[MOL] interesting info. on sugar & depression [12616] Medicine On Line


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[MOL] interesting info. on sugar & depression



Since we've been discussing healthy eating & since I know some people
here may be struggling w/depression as well as cancer, I thought I'd
send you this info. I found on the internet.  It explains the
sugar-depression connection.
-Jean

Good Mood Foods

--by Catherine Carrigan

It's a fact: you can change your mood every time you open your mouth to
eat. As scientists discover more about the
biochemical link between food and emotion, the latest research answers
some important questions.

Why does what we eat play such an important role in how we feel? Blood
sugar levels offer one explanation. The
hypothalamic-pituitary-adrenal axis - the middle part of the brain that
regulates emotions - is so sensitive it can detect changes
in blood sugar levels of as little as 2 milligrams. Clinically,
hypoglycemia is defined by blood glucose levels of 50 mg/dl or less.
You do not have to be clinically hypoglycemic to suffer roller-coaster
moods as a result of swings in your blood sugar.

Stress and anger also change our body's nutritional needs. Dr. Gregory
Heigh, radio host in Tampa, Fla., warns bodybuilders
and others who want to maintain the muscles they work so hard to build,
"Anger will make you fat." Five minutes of pure anger
will raise cortisol levels for at least 6 hours. High levels of
cortisol, a hormone secreted by the adrenal glands, cause the body to
break down its own lean mass, including muscle tissue. To prevent muscle
tissue breakdown during times of stress, include
more protein in the diet.

Carbohydrates have a tranquilizing effect on the mind because they
stimulate the production of serotonin. Low levels of
serotonin are a consistent finding in alcoholics, people with
carbohydrate craving obesity, and depression. If you feel suddenly
stressed or simply want to ward off a pantry raid, Dr. Judith Wurtman,
author of The Serotonin Solution, recommends eating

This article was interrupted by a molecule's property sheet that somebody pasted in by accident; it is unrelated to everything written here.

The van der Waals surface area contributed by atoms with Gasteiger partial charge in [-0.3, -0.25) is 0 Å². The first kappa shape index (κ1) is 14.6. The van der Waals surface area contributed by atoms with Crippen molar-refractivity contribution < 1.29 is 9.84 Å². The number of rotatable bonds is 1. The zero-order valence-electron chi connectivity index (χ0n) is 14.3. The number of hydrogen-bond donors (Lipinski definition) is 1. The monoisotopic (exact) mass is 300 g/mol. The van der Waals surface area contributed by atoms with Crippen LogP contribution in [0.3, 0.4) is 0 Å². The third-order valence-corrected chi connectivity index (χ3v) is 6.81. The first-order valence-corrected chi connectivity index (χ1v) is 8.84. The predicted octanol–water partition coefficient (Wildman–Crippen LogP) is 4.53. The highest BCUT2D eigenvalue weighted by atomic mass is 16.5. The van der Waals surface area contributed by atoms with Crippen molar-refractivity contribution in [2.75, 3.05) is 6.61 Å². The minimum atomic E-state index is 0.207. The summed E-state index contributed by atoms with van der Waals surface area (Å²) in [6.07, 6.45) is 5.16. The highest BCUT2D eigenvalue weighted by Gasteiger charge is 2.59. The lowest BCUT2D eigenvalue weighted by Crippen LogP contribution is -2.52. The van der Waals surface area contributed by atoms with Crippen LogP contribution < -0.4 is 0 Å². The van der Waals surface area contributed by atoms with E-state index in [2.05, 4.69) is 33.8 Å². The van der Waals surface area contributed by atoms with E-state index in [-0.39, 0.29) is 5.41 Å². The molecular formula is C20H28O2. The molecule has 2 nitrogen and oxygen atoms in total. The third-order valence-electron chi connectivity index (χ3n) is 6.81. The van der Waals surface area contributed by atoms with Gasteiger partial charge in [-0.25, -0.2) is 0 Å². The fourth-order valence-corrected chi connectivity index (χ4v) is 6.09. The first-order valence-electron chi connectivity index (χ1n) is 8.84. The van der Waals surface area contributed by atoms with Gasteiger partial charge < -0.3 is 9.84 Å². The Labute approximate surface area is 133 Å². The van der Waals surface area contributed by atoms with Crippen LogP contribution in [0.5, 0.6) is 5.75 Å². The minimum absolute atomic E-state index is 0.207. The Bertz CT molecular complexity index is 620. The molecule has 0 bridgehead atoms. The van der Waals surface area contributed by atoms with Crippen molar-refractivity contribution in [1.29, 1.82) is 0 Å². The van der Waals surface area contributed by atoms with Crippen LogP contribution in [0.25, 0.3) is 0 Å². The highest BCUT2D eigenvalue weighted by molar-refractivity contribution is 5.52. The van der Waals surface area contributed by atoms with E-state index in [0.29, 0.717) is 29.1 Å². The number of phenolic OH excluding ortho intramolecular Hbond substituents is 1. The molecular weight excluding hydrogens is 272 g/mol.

about 1.5 ounces of pure carbohydrates - the amount in one regular-sized
bagel, one cup of pasta, or a small potato - to
stimulate a surge of serotonin.

What's the best diet for people who suffer from mood disorders?
According to Healing Depression: A Guide to Making
Intelligent Choices about Treating Depression (Sante Fe, N.M.:
Heartsfire Books, 1997), avoid anything that would cause
blood sugar levels to fluctuate dramatically, including alcohol,
caffeine, and sugar. Aspartame blocks serotonin, and other food
additives like, such as MSG, glutamic acid, and aspartic acid, have been
proven to depress the central nervous system.
Fermented, processed, and yeast-filled foods are also no-nos. Fermented
foods can lead to a buildup of yeasts in the body.
Candida albicans and other yeasts emit more than 100 different
byproducts, including the same components as wood alcohol
and smog, which affect the middle part of the brain where emotions are
processed.

Vegetables and unsweet fruits - such as Granny Smith apples, kiwi,
cranberries, blueberries, and strawberries - should be
plentiful in the diet. Include more organic foods, particularly
range-fed meats that are free of hormones and antibiotics and
lower in fat, as well as whole grains, especially gluten-free
alternatives like millet, quinoa, and amaranth. Cold-pressed
vegetable oils are important in the diet because fatty acids are the
components of nerve cell membranes. Good sources include
flaxseed, linseed, safflower and walnut oils. Protein at every meal has
also been proven helpful.

Here's another reason to avoid the typical junk food fare: High fat
diets have been linked to an increased risk of suicide.

About 6 million Americans are on Prozac, and untold numbers of others
take St. John's wort as well as other herbal and
prescription antidepressants. We expect tiny pills to make dramatic
changes in our moods without considering the effects of the
large amounts of food we take into our bodies every day.

Whether you are fighting off depression or simply wanting to eat for
health and well-being, following these dietary guidelines will
help stabilize your moods, keep your thinking clearly, and sharpen your
ability to learn and remember.

--Catherine Carrigan, daylilly@aol.com, is an ACE certified personal
fitness trainer and author of "Healing Depression: A Guide to Making
Intelligent Choices about Treating Depression."
February 1998

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